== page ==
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Viewing: Blog Posts Tagged with: peer review, Most Recent at Top [Help]
Results 1 - 4 of 4
1. Why peer review is so important

As part of Peer Review Week, running from 19th-25th September, we are celebrating the essential role that peer review plays in maintaining scientific quality. We asked some of our journal’s editorial teams to tell us why peer review is so important to them and their journals.

The post Why peer review is so important appeared first on OUPblog.

0 Comments on Why peer review is so important as of 9/23/2016 6:06:00 AM
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2. Publish and be cited! Impact Factors, Open Access, and the plight of peer review

Can Peer Review ever be as important as publication? This year's Peer Review Week focuses on the recognition of reviewers. Peer Review Week 2016 is an international initiative that celebrates the essential and often undervalued activity of academic peer review.

The post Publish and be cited! Impact Factors, Open Access, and the plight of peer review appeared first on OUPblog.

0 Comments on Publish and be cited! Impact Factors, Open Access, and the plight of peer review as of 9/17/2016 4:50:00 AM
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3. Tips from a journal editor: being a good reviewer

Peer review is one of the foundations of science. To have research scrutinized, criticized, and evaluated by other experts in the field helps to make sure that a study is well-designed, appropriately analyzed, and well-documented. It helps to make sure that other scholars can readily understand, appreciate, and build upon that work.

The post Tips from a journal editor: being a good reviewer appeared first on OUPblog.

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I've been asked if tall tales & short stories would help spread the word about inkpop's re-launch!

Inkpop is a writing community created by HarperCollins Publishers. 

Writers are invited to post their books, short stories, book ideas, query letters and poetry. By placing your work on pick lists, the inkpop community identify their favorite work and offer constructive feedback. At the end of the month editors from HarperCollins reviews the Top Five projects in each category.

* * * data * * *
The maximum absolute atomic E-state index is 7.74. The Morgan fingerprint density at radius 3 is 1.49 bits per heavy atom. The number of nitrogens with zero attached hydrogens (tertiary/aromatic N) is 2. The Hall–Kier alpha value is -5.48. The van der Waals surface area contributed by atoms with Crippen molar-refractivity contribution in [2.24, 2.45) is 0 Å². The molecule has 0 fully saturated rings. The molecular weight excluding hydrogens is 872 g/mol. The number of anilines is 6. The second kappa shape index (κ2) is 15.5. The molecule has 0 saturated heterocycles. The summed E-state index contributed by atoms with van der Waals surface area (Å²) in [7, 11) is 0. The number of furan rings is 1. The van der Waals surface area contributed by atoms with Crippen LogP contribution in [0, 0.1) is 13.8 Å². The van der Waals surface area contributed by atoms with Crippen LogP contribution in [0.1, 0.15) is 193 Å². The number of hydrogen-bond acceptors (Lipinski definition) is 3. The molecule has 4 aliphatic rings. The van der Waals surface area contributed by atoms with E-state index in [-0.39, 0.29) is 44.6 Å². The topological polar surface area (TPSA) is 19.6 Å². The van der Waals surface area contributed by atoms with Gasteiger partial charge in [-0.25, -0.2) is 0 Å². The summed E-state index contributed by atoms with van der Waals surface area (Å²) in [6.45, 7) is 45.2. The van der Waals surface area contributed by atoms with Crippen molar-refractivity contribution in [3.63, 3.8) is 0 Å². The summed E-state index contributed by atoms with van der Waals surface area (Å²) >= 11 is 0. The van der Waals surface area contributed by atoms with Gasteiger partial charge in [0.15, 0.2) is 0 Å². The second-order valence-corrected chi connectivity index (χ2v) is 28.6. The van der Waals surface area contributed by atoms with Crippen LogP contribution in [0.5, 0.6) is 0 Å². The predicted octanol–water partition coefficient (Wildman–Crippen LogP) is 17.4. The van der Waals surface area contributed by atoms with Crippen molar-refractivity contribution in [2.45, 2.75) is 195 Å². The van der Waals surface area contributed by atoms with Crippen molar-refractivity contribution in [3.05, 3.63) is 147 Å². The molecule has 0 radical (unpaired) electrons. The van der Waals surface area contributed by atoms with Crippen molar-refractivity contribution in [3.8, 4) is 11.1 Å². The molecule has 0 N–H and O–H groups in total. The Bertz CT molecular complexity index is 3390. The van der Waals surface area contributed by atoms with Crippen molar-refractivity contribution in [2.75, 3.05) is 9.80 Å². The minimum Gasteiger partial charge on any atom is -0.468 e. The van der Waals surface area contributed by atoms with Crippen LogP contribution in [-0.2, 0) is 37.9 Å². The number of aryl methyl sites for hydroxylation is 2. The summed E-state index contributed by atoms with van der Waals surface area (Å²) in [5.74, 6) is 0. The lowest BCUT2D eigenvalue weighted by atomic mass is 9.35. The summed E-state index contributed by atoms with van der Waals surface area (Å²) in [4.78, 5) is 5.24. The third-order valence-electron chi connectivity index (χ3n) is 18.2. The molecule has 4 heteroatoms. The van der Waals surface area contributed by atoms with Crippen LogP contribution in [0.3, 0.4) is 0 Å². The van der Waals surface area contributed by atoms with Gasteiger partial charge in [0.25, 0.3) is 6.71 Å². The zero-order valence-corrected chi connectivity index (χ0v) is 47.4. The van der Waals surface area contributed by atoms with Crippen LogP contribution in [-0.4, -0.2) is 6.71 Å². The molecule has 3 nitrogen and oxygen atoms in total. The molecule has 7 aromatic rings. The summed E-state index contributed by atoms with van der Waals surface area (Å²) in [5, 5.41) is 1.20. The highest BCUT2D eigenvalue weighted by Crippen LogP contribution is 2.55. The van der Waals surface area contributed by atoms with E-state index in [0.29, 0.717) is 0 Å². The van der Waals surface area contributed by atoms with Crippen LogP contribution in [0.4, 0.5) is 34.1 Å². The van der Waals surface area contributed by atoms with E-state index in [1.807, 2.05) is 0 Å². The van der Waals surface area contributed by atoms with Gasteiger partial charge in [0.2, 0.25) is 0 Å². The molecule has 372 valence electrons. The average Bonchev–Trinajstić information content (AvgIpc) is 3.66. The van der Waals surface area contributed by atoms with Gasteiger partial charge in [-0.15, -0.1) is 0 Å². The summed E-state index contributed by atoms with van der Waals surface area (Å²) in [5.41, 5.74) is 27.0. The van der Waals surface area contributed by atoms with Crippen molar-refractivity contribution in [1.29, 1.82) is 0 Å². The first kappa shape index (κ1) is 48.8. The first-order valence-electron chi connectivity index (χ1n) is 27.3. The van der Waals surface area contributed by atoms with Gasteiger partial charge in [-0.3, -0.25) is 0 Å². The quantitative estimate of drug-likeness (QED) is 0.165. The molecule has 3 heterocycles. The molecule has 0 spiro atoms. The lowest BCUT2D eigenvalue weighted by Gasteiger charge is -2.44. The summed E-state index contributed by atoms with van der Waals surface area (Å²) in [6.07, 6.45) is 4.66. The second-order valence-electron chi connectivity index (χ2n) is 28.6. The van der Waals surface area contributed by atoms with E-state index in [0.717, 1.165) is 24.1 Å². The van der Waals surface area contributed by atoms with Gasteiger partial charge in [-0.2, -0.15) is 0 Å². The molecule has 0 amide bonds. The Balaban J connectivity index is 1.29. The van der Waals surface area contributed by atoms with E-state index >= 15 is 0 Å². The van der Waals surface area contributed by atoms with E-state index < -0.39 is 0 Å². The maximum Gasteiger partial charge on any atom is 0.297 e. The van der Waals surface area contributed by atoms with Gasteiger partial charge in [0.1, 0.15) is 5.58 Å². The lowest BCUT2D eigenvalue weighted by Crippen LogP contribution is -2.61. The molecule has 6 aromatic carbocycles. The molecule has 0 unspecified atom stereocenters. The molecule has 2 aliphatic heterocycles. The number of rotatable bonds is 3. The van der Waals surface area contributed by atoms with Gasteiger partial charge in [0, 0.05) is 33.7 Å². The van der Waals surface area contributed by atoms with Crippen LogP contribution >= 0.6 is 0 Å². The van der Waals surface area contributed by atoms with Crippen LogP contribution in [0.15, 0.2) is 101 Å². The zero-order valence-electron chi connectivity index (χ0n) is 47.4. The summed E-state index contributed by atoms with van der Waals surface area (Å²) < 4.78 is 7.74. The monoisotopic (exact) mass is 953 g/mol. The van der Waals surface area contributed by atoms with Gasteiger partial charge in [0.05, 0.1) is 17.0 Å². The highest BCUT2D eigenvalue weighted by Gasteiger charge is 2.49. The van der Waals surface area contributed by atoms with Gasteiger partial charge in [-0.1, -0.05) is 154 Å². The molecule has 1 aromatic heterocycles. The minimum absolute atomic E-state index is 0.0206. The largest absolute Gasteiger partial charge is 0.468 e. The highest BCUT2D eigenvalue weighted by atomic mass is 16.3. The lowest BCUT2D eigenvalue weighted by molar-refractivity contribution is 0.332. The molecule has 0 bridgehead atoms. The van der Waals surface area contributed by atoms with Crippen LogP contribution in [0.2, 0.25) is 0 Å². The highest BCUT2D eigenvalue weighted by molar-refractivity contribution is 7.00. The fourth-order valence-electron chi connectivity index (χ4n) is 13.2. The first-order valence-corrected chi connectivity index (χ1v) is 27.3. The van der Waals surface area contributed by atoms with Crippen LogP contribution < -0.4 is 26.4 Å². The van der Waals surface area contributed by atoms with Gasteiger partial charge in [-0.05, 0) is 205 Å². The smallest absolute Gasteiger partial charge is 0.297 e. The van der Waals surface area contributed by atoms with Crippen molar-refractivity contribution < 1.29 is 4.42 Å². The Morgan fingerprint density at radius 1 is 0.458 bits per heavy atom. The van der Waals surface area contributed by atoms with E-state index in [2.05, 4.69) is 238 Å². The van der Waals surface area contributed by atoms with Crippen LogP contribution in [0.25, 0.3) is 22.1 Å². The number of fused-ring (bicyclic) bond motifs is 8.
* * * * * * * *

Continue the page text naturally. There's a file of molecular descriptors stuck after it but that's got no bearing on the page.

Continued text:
For readers, inkpop offers the first opportunity to have a one on one conversation with a real publisher. They know you have ideas for books, thoughts on where you would like to see your favorite series go and more, well they want to hear from you. Through inkpop your ideas will start to be reflected in the books published by HarperCollins. They want to make publishing a collaborative process and inkpop is where they want to start.

Finally, inkpop will be dedicated to exposing the publishing industry from the inside out with unique features that will provide never before seen access to the editing process, cover selection and more.

My Perspective

In the past I've participated in writers' peer review websites similar to inkpop, but I found that as a children's/YA author that my work was often reviewed by writers who didn't know the market, so therefore weren't able to offer helpful or constructive criticism.  The difference with inkpop is that it's a site dedicated to YA fiction so I should imagine the writers and readers know the genre inside out and would be perfectly placed to offer insightful advice.  And as anyone who reads and writes YA knows, YA readers are a passionate bunch!

Although there are no guarantees your work will find itself in the Top 5, maybe it would be a good way of finding out if that idea you have works or brings something fresh to the table?  Perhaps you are considering self-publishing and want to attract an audience?  Maybe you just want to see if your writing stands out from the crowd?

For writers outside of the US, I've checked that the site is open to anyone, and it is, and the only age limit is that you must be 13 years old or older.     

Check out the site 


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